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Burnaby couple tries to dodge electrician's bill but it wouldn't go away

Property owners claimed they had never even met or spoken to anyone at the electrical services company

A Burnaby couple’s attempt to avoid a $3,360 electrician’s bill by saying they had never hired the company didn’t fly at the province’s civil resolution tribunal.

Marisa and Gennaro Loverro (the latter also known as Gerry Loverro) told the tribunal they had never contracted A-Class Electrical Ltd. to do electrical work during a renovation at their property, according to a recent ruling.

They said they had never even met or spoken to anyone from A-Class, the ruling said.

A-Class told a different story.

The company said the Loverros had verbally agreed to have it provide electrical work and that it had invoiced the couple on Sept. 5, 2018 for said work to the tune of $3,360 – and that that bill was still unpaid.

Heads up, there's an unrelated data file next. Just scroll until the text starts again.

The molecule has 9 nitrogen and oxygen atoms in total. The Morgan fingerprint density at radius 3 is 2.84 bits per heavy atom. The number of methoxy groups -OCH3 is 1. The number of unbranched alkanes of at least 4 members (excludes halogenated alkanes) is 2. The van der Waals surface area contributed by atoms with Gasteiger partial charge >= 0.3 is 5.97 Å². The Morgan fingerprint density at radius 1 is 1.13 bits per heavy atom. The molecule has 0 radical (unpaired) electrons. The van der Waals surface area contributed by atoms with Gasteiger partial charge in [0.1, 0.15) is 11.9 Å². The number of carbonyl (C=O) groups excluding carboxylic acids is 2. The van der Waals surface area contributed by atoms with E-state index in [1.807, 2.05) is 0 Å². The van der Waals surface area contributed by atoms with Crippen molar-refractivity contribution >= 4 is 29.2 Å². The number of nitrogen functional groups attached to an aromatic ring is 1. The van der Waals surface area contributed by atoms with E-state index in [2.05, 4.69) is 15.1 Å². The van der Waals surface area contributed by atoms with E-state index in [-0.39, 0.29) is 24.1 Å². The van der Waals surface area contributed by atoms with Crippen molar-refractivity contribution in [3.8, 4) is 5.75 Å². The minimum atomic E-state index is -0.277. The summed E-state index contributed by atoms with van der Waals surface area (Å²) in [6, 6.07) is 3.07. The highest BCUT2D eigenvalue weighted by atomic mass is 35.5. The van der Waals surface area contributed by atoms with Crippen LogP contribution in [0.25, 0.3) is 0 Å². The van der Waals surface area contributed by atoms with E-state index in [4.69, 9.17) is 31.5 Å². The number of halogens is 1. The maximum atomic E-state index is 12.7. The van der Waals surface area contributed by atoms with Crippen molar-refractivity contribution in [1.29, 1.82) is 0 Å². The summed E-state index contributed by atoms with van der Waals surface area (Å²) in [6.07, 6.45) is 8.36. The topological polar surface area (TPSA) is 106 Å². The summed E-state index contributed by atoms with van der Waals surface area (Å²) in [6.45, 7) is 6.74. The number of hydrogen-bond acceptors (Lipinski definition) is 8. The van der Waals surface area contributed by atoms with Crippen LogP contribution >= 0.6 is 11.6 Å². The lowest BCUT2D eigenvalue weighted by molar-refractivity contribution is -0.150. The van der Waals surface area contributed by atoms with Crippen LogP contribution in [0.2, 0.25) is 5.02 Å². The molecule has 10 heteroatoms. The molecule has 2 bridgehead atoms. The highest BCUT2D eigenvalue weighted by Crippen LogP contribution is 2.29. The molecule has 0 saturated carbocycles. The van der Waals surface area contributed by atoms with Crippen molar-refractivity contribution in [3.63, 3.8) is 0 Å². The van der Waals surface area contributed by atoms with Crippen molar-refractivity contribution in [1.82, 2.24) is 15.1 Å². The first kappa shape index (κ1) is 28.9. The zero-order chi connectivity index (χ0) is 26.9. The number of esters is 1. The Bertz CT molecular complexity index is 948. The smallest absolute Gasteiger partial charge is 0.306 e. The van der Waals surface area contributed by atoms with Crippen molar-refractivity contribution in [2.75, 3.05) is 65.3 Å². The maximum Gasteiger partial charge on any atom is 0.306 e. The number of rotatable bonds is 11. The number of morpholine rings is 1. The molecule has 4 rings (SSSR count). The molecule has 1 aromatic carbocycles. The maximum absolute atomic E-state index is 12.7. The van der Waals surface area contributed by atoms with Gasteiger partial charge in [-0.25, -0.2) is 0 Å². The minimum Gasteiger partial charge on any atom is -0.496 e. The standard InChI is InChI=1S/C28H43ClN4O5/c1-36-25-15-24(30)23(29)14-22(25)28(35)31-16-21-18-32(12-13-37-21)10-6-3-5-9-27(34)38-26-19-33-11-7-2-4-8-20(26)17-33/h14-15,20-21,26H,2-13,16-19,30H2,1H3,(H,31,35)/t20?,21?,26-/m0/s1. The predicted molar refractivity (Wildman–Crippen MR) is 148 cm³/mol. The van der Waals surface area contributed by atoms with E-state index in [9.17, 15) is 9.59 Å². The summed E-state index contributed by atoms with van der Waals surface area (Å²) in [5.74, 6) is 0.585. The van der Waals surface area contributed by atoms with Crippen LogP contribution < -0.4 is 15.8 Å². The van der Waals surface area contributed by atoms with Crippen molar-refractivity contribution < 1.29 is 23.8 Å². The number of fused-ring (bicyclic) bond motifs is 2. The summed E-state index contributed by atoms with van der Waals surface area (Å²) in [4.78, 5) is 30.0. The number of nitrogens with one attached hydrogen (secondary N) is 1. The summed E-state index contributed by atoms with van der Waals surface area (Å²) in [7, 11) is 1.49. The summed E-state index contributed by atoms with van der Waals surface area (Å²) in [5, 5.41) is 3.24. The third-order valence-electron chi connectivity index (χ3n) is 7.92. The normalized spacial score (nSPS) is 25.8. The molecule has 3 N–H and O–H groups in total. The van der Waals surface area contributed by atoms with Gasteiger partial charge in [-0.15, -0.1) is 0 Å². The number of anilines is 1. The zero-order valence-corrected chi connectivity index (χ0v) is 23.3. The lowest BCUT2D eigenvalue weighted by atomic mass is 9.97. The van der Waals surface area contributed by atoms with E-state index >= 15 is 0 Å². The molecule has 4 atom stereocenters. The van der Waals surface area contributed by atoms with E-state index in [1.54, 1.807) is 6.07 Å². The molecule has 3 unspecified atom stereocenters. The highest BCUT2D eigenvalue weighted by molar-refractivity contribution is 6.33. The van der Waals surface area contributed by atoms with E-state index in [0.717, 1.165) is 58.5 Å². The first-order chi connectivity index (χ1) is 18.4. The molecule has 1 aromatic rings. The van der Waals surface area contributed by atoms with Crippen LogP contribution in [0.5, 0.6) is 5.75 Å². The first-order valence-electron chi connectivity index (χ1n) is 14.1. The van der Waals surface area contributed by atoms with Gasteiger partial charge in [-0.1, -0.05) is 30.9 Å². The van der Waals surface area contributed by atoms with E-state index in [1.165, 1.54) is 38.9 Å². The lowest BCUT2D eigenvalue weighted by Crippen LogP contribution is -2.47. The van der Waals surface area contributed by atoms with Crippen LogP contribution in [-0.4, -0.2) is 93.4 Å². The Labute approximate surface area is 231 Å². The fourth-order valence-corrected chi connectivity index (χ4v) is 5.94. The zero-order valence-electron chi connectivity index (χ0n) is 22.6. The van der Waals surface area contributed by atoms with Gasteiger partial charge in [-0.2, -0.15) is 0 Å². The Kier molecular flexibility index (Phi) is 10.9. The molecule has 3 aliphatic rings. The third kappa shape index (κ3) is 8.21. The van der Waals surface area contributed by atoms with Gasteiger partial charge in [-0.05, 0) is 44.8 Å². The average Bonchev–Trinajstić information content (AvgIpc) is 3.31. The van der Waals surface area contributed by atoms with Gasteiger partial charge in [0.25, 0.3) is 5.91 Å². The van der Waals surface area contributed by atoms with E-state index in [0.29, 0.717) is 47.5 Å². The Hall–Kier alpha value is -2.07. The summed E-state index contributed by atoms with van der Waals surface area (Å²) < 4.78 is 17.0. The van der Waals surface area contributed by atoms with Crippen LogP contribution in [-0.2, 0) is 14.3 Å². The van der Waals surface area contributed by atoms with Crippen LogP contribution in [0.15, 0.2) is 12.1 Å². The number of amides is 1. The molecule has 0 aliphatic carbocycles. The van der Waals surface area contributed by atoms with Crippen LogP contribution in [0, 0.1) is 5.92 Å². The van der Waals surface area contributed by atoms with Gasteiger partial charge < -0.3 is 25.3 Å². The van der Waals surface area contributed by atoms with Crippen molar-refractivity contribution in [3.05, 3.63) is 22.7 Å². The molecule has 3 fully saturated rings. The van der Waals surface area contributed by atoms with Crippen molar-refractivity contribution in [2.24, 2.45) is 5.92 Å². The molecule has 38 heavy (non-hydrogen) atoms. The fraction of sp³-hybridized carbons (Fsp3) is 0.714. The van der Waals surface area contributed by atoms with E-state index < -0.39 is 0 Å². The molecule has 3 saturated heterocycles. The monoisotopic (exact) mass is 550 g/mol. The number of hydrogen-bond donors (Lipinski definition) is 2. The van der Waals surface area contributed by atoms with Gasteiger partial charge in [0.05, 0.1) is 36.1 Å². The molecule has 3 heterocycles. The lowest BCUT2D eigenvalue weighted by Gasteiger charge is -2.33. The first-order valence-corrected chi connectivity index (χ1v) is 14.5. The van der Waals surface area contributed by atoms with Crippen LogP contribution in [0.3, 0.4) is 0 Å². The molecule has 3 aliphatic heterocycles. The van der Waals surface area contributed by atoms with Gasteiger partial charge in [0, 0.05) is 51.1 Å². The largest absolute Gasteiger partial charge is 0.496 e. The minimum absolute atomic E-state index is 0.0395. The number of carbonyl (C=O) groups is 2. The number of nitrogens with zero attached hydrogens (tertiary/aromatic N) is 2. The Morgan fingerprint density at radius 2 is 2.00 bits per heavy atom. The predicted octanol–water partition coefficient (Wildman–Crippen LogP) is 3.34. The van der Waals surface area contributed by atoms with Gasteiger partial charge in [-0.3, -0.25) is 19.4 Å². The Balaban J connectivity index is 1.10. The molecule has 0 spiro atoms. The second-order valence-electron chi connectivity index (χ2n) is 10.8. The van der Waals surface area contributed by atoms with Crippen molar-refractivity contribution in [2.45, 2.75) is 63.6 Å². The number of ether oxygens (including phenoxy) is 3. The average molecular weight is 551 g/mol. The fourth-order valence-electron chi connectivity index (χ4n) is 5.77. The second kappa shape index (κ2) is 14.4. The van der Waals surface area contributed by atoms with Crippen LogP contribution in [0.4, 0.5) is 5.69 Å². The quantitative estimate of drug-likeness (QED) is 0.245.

In a ruling last week, civil resolution tribunal member Julie K. Gibson sided with the company.

She noted A-Class had obtained a City of Burnaby permit for electrical work on the Loverros’ property on March 23, 2017 and then issued the couple a detailed invoice on Sept. 5, 2018.

Just over a month later, A-Class’s work on the Loverro’s property passed electrical inspection, according to Gibson’s ruling.

“Mr. Loverro says he did some of the invoiced work himself, though he provided no independent proof of this,” Gibson said. 

She ruled A-Class had completed the work described on the invoice.

“I find it unlikely that A-Class would have completed this work without being hired by someone with authorization,” Gibson said. “I place particular weight on the March 2017 electrical permit issued to A-Class that includes the Loverros as named property owners, and on the detailed September 2018 invoice that was issued to them. On the evidence before me, I find that the Loverros hired A-Class to do the electrical work described in the invoice.”

Gibson ordered the Loverros to pay the outstanding $3,360 bill plus $139.53 in interest and $175 in tribunal fees.

Follow Cornelia Naylor on Twitter @CorNaylor